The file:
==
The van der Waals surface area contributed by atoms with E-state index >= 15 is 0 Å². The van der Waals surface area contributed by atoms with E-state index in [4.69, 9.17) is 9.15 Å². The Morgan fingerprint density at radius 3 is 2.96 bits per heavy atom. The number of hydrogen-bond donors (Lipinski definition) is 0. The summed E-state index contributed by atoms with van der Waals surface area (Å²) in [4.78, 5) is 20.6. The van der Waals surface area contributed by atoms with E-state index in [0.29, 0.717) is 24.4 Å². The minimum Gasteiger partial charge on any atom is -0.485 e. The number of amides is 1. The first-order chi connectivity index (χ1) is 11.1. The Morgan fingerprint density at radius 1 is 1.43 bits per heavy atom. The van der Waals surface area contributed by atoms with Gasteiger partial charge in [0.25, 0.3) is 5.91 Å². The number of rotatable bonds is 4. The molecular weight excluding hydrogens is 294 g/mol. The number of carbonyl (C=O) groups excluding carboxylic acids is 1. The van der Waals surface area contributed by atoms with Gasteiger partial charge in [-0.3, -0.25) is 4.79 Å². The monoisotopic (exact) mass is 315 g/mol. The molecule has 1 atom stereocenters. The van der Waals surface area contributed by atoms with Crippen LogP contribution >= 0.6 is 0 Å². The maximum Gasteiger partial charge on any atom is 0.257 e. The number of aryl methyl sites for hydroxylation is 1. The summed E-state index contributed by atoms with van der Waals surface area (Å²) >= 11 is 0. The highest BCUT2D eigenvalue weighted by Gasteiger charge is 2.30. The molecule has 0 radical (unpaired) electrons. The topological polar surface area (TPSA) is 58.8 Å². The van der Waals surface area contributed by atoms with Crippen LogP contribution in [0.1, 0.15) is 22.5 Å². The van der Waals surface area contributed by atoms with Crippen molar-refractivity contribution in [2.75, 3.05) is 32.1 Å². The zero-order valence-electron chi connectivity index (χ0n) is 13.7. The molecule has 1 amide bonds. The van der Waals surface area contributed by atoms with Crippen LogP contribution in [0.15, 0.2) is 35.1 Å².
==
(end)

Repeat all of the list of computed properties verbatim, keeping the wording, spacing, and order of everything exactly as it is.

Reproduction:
The van der Waals surface area contributed by atoms with E-state index >= 15 is 0 Å². The van der Waals surface area contributed by atoms with E-state index in [4.69, 9.17) is 9.15 Å². The Morgan fingerprint density at radius 3 is 2.96 bits per heavy atom. The number of hydrogen-bond donors (Lipinski definition) is 0. The summed E-state index contributed by atoms with van der Waals surface area (Å²) in [4.78, 5) is 20.6. The van der Waals surface area contributed by atoms with E-state index in [0.29, 0.717) is 24.4 Å². The minimum Gasteiger partial charge on any atom is -0.485 e. The number of amides is 1. The first-order chi connectivity index (χ1) is 11.1. The Morgan fingerprint density at radius 1 is 1.43 bits per heavy atom. The van der Waals surface area contributed by atoms with Gasteiger partial charge in [0.25, 0.3) is 5.91 Å². The number of rotatable bonds is 4. The molecular weight excluding hydrogens is 294 g/mol. The number of carbonyl (C=O) groups excluding carboxylic acids is 1. The van der Waals surface area contributed by atoms with Gasteiger partial charge in [-0.3, -0.25) is 4.79 Å². The monoisotopic (exact) mass is 315 g/mol. The molecule has 1 atom stereocenters. The van der Waals surface area contributed by atoms with Crippen LogP contribution >= 0.6 is 0 Å². The maximum Gasteiger partial charge on any atom is 0.257 e. The number of aryl methyl sites for hydroxylation is 1. The summed E-state index contributed by atoms with van der Waals surface area (Å²) >= 11 is 0. The highest BCUT2D eigenvalue weighted by Gasteiger charge is 2.30. The molecule has 0 radical (unpaired) electrons. The topological polar surface area (TPSA) is 58.8 Å². The van der Waals surface area contributed by atoms with Crippen LogP contribution in [0.1, 0.15) is 22.5 Å². The van der Waals surface area contributed by atoms with Crippen molar-refractivity contribution in [2.75, 3.05) is 32.1 Å². The zero-order valence-electron chi connectivity index (χ0n) is 13.7. The molecule has 1 amide bonds. The van der Waals surface area contributed by atoms with Crippen LogP contribution in [0.15, 0.2) is 35.1 Å².